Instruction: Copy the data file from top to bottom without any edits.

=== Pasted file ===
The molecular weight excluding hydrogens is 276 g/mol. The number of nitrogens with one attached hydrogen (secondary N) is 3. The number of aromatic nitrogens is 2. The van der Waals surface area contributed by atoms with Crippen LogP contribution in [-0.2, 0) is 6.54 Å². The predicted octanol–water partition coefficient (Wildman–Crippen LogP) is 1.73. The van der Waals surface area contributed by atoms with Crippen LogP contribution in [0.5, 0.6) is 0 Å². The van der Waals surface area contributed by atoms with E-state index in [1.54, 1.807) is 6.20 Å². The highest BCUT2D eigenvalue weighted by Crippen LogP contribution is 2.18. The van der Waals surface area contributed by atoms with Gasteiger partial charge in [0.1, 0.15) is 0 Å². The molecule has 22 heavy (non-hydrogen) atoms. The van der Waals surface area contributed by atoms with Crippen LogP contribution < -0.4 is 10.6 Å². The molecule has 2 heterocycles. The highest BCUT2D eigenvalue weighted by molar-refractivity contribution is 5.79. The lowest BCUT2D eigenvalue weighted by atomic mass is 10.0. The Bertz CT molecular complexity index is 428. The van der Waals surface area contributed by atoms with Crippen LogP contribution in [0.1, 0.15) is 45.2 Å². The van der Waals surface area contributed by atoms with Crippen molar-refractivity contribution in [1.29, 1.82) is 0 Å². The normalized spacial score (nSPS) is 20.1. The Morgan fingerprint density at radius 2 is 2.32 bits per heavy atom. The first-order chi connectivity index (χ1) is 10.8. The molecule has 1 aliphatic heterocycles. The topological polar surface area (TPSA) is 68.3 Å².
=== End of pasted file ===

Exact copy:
The molecular weight excluding hydrogens is 276 g/mol. The number of nitrogens with one attached hydrogen (secondary N) is 3. The number of aromatic nitrogens is 2. The van der Waals surface area contributed by atoms with Crippen LogP contribution in [-0.2, 0) is 6.54 Å². The predicted octanol–water partition coefficient (Wildman–Crippen LogP) is 1.73. The van der Waals surface area contributed by atoms with Crippen LogP contribution in [0.5, 0.6) is 0 Å². The van der Waals surface area contributed by atoms with E-state index in [1.54, 1.807) is 6.20 Å². The highest BCUT2D eigenvalue weighted by Crippen LogP contribution is 2.18. The van der Waals surface area contributed by atoms with Gasteiger partial charge in [0.1, 0.15) is 0 Å². The molecule has 22 heavy (non-hydrogen) atoms. The van der Waals surface area contributed by atoms with Crippen LogP contribution < -0.4 is 10.6 Å². The molecule has 2 heterocycles. The highest BCUT2D eigenvalue weighted by molar-refractivity contribution is 5.79. The lowest BCUT2D eigenvalue weighted by atomic mass is 10.0. The Bertz CT molecular complexity index is 428. The van der Waals surface area contributed by atoms with Crippen LogP contribution in [0.1, 0.15) is 45.2 Å². The van der Waals surface area contributed by atoms with Crippen molar-refractivity contribution in [1.29, 1.82) is 0 Å². The normalized spacial score (nSPS) is 20.1. The Morgan fingerprint density at radius 2 is 2.32 bits per heavy atom. The first-order chi connectivity index (χ1) is 10.8. The molecule has 1 aliphatic heterocycles. The topological polar surface area (TPSA) is 68.3 Å².